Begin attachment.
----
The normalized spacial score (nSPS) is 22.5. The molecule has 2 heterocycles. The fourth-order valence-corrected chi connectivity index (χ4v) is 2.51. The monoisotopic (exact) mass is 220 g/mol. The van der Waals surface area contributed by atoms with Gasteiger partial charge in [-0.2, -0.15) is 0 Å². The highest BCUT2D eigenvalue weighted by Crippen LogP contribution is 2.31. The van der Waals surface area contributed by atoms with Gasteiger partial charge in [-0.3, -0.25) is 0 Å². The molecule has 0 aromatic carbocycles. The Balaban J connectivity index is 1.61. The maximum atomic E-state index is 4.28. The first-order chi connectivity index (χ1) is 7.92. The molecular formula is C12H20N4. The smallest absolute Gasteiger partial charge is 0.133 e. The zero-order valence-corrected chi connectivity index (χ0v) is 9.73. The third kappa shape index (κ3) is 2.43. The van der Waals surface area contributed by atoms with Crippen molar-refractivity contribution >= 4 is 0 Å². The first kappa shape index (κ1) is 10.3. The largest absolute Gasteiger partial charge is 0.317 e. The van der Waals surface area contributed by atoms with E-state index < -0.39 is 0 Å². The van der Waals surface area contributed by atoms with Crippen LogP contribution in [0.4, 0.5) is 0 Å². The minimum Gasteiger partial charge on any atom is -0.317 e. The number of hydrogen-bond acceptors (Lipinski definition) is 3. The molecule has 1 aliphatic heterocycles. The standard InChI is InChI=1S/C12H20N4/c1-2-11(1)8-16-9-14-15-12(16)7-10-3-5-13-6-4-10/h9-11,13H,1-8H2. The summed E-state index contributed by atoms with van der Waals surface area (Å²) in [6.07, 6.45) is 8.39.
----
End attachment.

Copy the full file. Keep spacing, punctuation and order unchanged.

The normalized spacial score (nSPS) is 22.5. The molecule has 2 heterocycles. The fourth-order valence-corrected chi connectivity index (χ4v) is 2.51. The monoisotopic (exact) mass is 220 g/mol. The van der Waals surface area contributed by atoms with Gasteiger partial charge in [-0.2, -0.15) is 0 Å². The highest BCUT2D eigenvalue weighted by Crippen LogP contribution is 2.31. The van der Waals surface area contributed by atoms with Gasteiger partial charge in [-0.3, -0.25) is 0 Å². The molecule has 0 aromatic carbocycles. The Balaban J connectivity index is 1.61. The maximum atomic E-state index is 4.28. The first-order chi connectivity index (χ1) is 7.92. The molecular formula is C12H20N4. The smallest absolute Gasteiger partial charge is 0.133 e. The zero-order valence-corrected chi connectivity index (χ0v) is 9.73. The third kappa shape index (κ3) is 2.43. The van der Waals surface area contributed by atoms with Crippen molar-refractivity contribution >= 4 is 0 Å². The first kappa shape index (κ1) is 10.3. The largest absolute Gasteiger partial charge is 0.317 e. The van der Waals surface area contributed by atoms with E-state index < -0.39 is 0 Å². The van der Waals surface area contributed by atoms with Crippen LogP contribution in [0.4, 0.5) is 0 Å². The minimum Gasteiger partial charge on any atom is -0.317 e. The number of hydrogen-bond acceptors (Lipinski definition) is 3. The molecule has 1 aliphatic heterocycles. The standard InChI is InChI=1S/C12H20N4/c1-2-11(1)8-16-9-14-15-12(16)7-10-3-5-13-6-4-10/h9-11,13H,1-8H2. The summed E-state index contributed by atoms with van der Waals surface area (Å²) in [6.07, 6.45) is 8.39.